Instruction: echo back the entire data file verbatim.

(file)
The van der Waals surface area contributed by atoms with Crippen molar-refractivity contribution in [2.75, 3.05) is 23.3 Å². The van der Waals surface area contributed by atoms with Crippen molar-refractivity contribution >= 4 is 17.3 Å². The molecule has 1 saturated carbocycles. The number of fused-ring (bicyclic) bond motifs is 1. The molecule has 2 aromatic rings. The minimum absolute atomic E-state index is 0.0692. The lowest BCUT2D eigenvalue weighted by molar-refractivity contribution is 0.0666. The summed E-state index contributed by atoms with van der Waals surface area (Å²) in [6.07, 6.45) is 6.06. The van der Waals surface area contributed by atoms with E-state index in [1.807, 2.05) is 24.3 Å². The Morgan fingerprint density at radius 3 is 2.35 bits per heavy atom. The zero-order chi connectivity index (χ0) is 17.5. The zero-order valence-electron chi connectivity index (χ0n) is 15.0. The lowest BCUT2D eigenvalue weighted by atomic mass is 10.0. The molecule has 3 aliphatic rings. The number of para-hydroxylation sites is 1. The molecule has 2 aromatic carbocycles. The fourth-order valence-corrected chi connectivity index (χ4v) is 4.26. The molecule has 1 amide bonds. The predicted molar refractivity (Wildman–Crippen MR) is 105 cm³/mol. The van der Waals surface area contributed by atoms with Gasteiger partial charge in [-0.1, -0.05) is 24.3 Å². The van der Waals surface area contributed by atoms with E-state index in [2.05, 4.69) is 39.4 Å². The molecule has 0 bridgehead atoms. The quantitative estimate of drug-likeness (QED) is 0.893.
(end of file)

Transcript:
The van der Waals surface area contributed by atoms with Crippen molar-refractivity contribution in [2.75, 3.05) is 23.3 Å². The van der Waals surface area contributed by atoms with Crippen molar-refractivity contribution >= 4 is 17.3 Å². The molecule has 1 saturated carbocycles. The number of fused-ring (bicyclic) bond motifs is 1. The molecule has 2 aromatic rings. The minimum absolute atomic E-state index is 0.0692. The lowest BCUT2D eigenvalue weighted by molar-refractivity contribution is 0.0666. The summed E-state index contributed by atoms with van der Waals surface area (Å²) in [6.07, 6.45) is 6.06. The van der Waals surface area contributed by atoms with E-state index in [1.807, 2.05) is 24.3 Å². The Morgan fingerprint density at radius 3 is 2.35 bits per heavy atom. The zero-order chi connectivity index (χ0) is 17.5. The zero-order valence-electron chi connectivity index (χ0n) is 15.0. The lowest BCUT2D eigenvalue weighted by atomic mass is 10.0. The molecule has 3 aliphatic rings. The number of para-hydroxylation sites is 1. The molecule has 2 aromatic carbocycles. The fourth-order valence-corrected chi connectivity index (χ4v) is 4.26. The molecule has 1 amide bonds. The predicted molar refractivity (Wildman–Crippen MR) is 105 cm³/mol. The van der Waals surface area contributed by atoms with Gasteiger partial charge in [-0.1, -0.05) is 24.3 Å². The van der Waals surface area contributed by atoms with E-state index in [2.05, 4.69) is 39.4 Å². The molecule has 0 bridgehead atoms. The quantitative estimate of drug-likeness (QED) is 0.893.